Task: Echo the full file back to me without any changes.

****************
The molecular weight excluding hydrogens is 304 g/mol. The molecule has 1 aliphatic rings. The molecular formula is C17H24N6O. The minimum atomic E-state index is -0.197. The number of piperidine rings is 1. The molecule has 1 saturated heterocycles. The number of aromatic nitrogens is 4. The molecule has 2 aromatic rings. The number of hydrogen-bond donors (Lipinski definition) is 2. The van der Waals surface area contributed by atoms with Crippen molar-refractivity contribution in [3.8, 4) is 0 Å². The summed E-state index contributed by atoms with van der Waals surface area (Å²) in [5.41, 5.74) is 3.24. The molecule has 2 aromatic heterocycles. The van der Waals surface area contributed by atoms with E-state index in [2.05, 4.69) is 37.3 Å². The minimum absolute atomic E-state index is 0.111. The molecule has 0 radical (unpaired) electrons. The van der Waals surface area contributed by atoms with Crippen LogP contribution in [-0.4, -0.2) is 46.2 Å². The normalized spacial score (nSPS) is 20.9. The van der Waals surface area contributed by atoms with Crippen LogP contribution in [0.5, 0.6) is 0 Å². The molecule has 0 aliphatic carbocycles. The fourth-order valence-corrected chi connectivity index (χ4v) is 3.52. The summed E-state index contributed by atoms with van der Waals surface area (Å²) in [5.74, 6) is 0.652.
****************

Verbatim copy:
The molecular weight excluding hydrogens is 304 g/mol. The molecule has 1 aliphatic rings. The molecular formula is C17H24N6O. The minimum atomic E-state index is -0.197. The number of piperidine rings is 1. The molecule has 1 saturated heterocycles. The number of aromatic nitrogens is 4. The molecule has 2 aromatic rings. The number of hydrogen-bond donors (Lipinski definition) is 2. The van der Waals surface area contributed by atoms with Crippen molar-refractivity contribution in [3.8, 4) is 0 Å². The summed E-state index contributed by atoms with van der Waals surface area (Å²) in [5.41, 5.74) is 3.24. The molecule has 2 aromatic heterocycles. The van der Waals surface area contributed by atoms with E-state index in [2.05, 4.69) is 37.3 Å². The minimum absolute atomic E-state index is 0.111. The molecule has 0 radical (unpaired) electrons. The van der Waals surface area contributed by atoms with Crippen LogP contribution in [-0.4, -0.2) is 46.2 Å². The normalized spacial score (nSPS) is 20.9. The van der Waals surface area contributed by atoms with Crippen LogP contribution in [0.5, 0.6) is 0 Å². The molecule has 0 aliphatic carbocycles. The fourth-order valence-corrected chi connectivity index (χ4v) is 3.52. The summed E-state index contributed by atoms with van der Waals surface area (Å²) in [5.74, 6) is 0.652.